Growing concerns over the spread of the coronavirus have led many schools in the region to close. However, some day cares and child care centers are choosing to remain open.
University City Children’s Center is one of them.
The decision to stay open was a tough one, said center director Laura Millkamp. But ultimately she chose to keep the center open for parents that don’t have the option to work from home.
“We have many parents who are emergency or essential personnel at hospitals, who require us to be open for their children to attend in order for them to serve the greater community and greater good here,” Millkamp said.
In order to do that, University City Children’s Center reduced the number of children in the building to less than 50. It also sent some teachers home with pay who were susceptible to the coronavirus or who already had school-age children at home. The response from parents, she said, has been positive.
“Our parents are incredibly thankful,” Millkamp said. “They’re incredible individuals who have really band together to make sure our community has everything they need at this point. And those who are here really do need the care to make sure that our community can remain vital and continue to work.”
The center has also tried to make things as normal as possible for kids who are at home separated from their classmates and teachers. They’ve created a YouTube channel with storytimes, sing-a-longs as well as Facebook live and Zoom meetings so that the children can see their teachers.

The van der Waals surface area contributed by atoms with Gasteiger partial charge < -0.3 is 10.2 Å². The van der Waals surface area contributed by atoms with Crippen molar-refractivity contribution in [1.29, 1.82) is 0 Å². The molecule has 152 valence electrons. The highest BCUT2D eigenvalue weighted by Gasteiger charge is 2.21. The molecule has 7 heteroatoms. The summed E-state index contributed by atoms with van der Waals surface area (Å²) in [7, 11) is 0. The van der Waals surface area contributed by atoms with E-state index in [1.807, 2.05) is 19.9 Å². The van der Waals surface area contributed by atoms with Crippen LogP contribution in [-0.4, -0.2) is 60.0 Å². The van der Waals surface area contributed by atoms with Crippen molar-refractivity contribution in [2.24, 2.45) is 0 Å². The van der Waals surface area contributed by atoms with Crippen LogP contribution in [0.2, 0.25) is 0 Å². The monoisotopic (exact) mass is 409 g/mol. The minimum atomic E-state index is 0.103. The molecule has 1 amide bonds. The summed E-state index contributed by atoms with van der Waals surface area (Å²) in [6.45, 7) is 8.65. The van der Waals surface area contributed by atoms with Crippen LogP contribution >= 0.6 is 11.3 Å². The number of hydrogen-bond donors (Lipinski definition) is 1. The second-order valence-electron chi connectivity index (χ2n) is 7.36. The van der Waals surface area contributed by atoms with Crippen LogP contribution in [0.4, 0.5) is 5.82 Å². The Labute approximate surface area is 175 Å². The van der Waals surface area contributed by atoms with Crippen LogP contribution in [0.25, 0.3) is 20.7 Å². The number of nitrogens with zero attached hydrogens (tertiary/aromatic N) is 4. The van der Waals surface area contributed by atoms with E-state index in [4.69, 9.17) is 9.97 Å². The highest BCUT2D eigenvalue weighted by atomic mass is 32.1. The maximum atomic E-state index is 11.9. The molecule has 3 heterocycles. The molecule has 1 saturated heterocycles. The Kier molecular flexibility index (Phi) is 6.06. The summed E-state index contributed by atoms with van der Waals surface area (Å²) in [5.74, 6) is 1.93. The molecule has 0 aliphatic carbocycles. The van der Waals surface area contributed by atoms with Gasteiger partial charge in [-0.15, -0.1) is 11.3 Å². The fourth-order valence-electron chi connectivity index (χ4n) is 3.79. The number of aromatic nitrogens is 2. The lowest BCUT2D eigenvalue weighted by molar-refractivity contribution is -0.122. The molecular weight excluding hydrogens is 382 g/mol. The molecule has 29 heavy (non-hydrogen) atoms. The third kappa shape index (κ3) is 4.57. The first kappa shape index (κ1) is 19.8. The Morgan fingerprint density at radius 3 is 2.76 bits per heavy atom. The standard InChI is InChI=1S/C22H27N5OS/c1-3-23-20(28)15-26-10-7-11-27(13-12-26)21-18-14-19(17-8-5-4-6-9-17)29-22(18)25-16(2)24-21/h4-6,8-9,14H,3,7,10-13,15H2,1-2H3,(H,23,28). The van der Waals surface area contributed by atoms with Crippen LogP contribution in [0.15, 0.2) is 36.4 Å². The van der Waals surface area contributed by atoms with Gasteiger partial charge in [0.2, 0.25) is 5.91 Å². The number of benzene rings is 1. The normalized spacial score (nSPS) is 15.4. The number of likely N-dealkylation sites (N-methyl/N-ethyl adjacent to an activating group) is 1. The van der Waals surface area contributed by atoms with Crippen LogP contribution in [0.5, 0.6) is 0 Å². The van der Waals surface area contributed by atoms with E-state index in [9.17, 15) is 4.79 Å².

“We’re still here,” she said. “That we still love them. And that we will always be here for them and we’re trying to keep everybody healthy and safe right now.”
Millkamp encourages parents to have conversations with their children about how they are feeling. She said children are picking up on the stress and anxiety that adults are having. The center has even provided a guide on its website on how to have those conversations.
“Children feel it,” she said. “They need to know the truth at an age-appropriate level. And it’s really about being present and making sure that your child knows that you are here for them and you will keep them safe. So we reiterate those conversations with our children.”
Their fears have even manifested themselves in the children’s artwork. She said she’s seen kids draw pictures of “scary” germs.
“It’s a really scary time for adults, but our children feel that,” Millkamp said. “And we need to be cautious of how much we listen to around our kids. How much we talk about this around our kids to make sure that that anxiety and that stress that everybody is feeling is not passed onto our children.”
The center started a curbside pick-up and drop-off Thursday with temperature readings for children and staff to ensure everyone who walks in to the building is healthy.
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